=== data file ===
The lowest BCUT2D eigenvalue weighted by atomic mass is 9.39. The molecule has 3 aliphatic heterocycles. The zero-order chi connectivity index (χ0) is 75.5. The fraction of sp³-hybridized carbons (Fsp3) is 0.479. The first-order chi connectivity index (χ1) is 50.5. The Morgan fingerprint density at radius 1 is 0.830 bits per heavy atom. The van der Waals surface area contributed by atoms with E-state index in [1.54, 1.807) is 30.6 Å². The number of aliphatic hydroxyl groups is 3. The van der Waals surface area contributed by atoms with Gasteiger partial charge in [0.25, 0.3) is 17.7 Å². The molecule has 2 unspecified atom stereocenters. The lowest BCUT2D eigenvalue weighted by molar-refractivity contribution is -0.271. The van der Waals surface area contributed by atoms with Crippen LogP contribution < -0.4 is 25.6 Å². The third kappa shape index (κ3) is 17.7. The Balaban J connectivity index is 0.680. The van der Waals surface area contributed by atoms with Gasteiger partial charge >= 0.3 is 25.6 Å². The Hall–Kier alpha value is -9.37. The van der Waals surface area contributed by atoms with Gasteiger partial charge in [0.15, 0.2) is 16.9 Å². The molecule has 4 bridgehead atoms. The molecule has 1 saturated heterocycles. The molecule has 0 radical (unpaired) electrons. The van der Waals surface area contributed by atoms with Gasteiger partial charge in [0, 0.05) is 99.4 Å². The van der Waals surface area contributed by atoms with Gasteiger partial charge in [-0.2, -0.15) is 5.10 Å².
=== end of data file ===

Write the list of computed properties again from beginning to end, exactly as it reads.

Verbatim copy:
The lowest BCUT2D eigenvalue weighted by atomic mass is 9.39. The molecule has 3 aliphatic heterocycles. The zero-order chi connectivity index (χ0) is 75.5. The fraction of sp³-hybridized carbons (Fsp3) is 0.479. The first-order chi connectivity index (χ1) is 50.5. The Morgan fingerprint density at radius 1 is 0.830 bits per heavy atom. The van der Waals surface area contributed by atoms with E-state index in [1.54, 1.807) is 30.6 Å². The number of aliphatic hydroxyl groups is 3. The van der Waals surface area contributed by atoms with Gasteiger partial charge in [0.25, 0.3) is 17.7 Å². The molecule has 2 unspecified atom stereocenters. The lowest BCUT2D eigenvalue weighted by molar-refractivity contribution is -0.271. The van der Waals surface area contributed by atoms with Crippen LogP contribution < -0.4 is 25.6 Å². The third kappa shape index (κ3) is 17.7. The Balaban J connectivity index is 0.680. The van der Waals surface area contributed by atoms with Gasteiger partial charge >= 0.3 is 25.6 Å². The Hall–Kier alpha value is -9.37. The van der Waals surface area contributed by atoms with Gasteiger partial charge in [0.15, 0.2) is 16.9 Å². The molecule has 4 bridgehead atoms. The molecule has 1 saturated heterocycles. The molecule has 0 radical (unpaired) electrons. The van der Waals surface area contributed by atoms with Gasteiger partial charge in [0, 0.05) is 99.4 Å². The van der Waals surface area contributed by atoms with Gasteiger partial charge in [-0.2, -0.15) is 5.10 Å².